Case Study Description
Researchers from the University of California, Davis (UCD), the National Oceanographic and Atmospheric Administration, the California Department of Fish and Wildlife, and other local and international programs have joined together in the White Abalone Restoration Consortium (WARC), working toward the goal of restoring federally endangered White Abalone populations.
Declining Numbers, Endangered Status
White Abalone once numbered in the millions in California coastal waters and served as an important food source for native peoples for thousands of years. A commercial fishery for the species began in the 1970s and thrived through that decade and into the 1980s.
Abalone reproduce by broadcast spawning—females releasing eggs into the water, where they are fertilized by sperm released by males. Successful fertilization on a large scale requires population density—large numbers of males and females in proximity. Over-fishing reduced population density below the level required for sustainability and populations plummeted as the species’ restaurant popularity grew. Increasingly strict regulations, seasons, and limits were implemented in an attempt to halt the decline, but the damage had already been done and the commercial fishery was eventually shut down entirely.
Hindered by low reproduction rates and disease, abalone populations continued to decline, even with the commercial fishery closed. In 2001, the White Abalone was officially listed as endangered, in accordance with the provisions of the Endangered Species Act.
Monitoring the Habitat
Working to restore White Abalone populations, UCD and partnering institutions in WARC collect continuous oxygen and temperature data at important subtidal sites along the Southern California and Baja coastlines. Monitoring oceanographic trends allows researchers to understand and predict changes in current abalone populations and kelp forest dynamics. It also helps identify sites and times which might be conducive to successful outplanting of new abalone, which given the species’ low reproductive rate, will be necessary in helping populations recover.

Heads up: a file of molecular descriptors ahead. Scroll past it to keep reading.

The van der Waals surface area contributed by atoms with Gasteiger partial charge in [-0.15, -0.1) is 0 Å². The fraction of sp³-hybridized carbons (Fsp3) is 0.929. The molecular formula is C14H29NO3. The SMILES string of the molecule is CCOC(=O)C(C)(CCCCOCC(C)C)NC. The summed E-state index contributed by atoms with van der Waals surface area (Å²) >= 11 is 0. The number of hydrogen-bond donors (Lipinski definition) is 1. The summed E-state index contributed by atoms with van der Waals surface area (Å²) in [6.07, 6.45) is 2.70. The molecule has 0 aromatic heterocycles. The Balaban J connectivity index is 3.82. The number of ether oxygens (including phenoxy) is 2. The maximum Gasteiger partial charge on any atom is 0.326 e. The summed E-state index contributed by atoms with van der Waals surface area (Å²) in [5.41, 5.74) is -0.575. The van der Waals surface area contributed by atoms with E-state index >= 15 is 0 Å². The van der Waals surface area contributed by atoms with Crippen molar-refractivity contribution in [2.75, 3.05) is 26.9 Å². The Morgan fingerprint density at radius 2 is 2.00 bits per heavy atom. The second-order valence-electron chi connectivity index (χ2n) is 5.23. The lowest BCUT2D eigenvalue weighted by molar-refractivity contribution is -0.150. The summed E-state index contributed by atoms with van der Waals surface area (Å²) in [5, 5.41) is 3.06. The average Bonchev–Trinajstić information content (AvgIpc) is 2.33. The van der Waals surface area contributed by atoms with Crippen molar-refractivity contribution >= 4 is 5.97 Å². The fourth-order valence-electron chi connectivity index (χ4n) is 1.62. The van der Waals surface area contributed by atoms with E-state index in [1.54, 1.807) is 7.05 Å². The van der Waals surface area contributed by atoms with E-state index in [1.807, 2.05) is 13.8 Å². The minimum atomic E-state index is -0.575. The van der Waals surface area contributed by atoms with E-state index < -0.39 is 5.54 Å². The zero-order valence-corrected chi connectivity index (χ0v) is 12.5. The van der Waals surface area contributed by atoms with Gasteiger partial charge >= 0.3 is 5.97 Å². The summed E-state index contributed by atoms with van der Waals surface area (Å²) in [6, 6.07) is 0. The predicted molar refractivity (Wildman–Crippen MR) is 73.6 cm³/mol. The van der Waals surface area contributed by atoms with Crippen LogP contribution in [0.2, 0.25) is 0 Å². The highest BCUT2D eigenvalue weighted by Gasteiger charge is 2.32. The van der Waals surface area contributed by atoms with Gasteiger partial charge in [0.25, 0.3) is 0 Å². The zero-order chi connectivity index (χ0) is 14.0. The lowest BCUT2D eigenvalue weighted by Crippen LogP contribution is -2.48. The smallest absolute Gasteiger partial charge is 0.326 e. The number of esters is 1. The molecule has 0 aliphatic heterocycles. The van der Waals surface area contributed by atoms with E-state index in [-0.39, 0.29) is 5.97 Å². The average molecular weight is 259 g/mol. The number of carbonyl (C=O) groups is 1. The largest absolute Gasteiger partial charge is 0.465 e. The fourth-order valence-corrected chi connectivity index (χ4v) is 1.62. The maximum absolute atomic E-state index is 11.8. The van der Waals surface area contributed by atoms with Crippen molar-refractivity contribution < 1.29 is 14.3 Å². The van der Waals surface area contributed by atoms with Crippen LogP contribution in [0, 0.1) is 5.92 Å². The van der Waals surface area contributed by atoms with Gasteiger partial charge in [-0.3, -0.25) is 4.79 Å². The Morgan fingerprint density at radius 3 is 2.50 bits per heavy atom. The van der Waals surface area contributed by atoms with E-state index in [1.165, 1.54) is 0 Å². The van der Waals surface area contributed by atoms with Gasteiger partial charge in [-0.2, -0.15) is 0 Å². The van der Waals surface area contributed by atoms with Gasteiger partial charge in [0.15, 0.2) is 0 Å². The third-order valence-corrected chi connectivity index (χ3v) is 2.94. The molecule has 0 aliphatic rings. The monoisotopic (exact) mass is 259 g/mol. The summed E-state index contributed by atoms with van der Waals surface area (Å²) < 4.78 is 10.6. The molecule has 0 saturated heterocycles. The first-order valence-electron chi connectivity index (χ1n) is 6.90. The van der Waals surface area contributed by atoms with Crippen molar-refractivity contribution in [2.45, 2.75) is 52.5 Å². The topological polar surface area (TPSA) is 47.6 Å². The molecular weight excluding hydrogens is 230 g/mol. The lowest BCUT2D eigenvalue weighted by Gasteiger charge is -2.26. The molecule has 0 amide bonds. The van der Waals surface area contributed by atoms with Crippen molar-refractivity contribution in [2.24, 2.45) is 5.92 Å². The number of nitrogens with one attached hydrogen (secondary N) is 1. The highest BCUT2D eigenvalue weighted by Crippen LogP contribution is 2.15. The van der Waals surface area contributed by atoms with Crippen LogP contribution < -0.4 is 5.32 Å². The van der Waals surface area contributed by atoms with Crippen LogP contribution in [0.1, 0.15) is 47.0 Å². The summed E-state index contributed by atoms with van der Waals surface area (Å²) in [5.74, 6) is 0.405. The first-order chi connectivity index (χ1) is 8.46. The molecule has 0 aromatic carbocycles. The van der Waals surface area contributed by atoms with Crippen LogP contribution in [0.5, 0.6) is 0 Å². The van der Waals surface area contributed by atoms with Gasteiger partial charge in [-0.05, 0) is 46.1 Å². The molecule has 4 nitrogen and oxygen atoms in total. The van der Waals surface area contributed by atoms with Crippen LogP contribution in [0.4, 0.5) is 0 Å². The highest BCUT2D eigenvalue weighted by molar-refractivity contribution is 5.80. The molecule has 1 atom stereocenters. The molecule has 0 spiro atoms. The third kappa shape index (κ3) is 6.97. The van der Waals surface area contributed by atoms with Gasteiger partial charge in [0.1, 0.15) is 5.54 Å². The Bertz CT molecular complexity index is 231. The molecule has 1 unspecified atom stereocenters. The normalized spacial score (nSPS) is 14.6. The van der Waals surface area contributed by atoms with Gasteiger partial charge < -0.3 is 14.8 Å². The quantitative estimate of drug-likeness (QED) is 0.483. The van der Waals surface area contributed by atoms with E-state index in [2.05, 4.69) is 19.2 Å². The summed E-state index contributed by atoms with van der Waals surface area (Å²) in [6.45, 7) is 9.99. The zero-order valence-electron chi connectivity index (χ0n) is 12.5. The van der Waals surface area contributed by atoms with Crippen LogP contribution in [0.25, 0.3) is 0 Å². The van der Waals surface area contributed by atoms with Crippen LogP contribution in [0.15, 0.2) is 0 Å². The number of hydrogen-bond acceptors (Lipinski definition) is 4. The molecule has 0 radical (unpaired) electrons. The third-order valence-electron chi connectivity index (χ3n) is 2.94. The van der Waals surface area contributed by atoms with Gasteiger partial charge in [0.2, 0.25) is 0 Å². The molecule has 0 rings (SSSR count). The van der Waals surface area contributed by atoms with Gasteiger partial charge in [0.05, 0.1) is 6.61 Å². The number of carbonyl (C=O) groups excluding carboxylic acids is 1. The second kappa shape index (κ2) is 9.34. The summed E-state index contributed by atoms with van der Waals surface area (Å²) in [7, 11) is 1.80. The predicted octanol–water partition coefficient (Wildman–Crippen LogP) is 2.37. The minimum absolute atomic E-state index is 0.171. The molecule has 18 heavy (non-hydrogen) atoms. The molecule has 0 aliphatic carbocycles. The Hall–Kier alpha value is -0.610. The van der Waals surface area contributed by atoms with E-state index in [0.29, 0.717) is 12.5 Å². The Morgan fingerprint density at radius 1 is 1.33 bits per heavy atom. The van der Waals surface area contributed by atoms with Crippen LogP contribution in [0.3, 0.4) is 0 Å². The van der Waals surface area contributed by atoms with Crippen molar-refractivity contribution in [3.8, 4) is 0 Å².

The Role of MiniDot Loggers
UCD and partnering researchers use PME’s miniDOT loggers extensively in their research.
MiniDOT loggers have allowed the UCD team to closely monitor the hourly variations in dissolved oxygen and temperature within subtidal zones ranging from 10 to 85 feet below the ocean’s surface. Data collected by miniDOTs off the San Diego coast has helped researchers understand more about seasonal variation in abalone habitat and the best times and seasons to stock new abalone. A miniDOT sensor near Fort Bragg, California, is providing researchers with key information about a kelp forest system that is currently experiencing catastrophic imbalance.
Global climate change, which often manifests in lower dissolved oxygen levels, can also play a role in declining invertebrate numbers. MiniDOT loggers help researchers monitor DO levels and can help diagnose the cause of an invertebrate die-off.
Better Understanding, Better Outcomes
Researchers in the WARC team believe data provided by the miniDOT loggers allows them to better understand how economically and ecologically important invertebrate fisheries are being actively affected by declining DO levels. They also find that they have a better understanding of abalone habitat overall and more information to make better decisions for the future of the species.
PME’s miniDOT logger is a completely submersible instrument that logs dissolved oxygen and temperature measurements. The oxygen sensor is an outpode that measures dissolved oxygen concentration in water through a fluorescence method. Data are recorded to an internal SD card.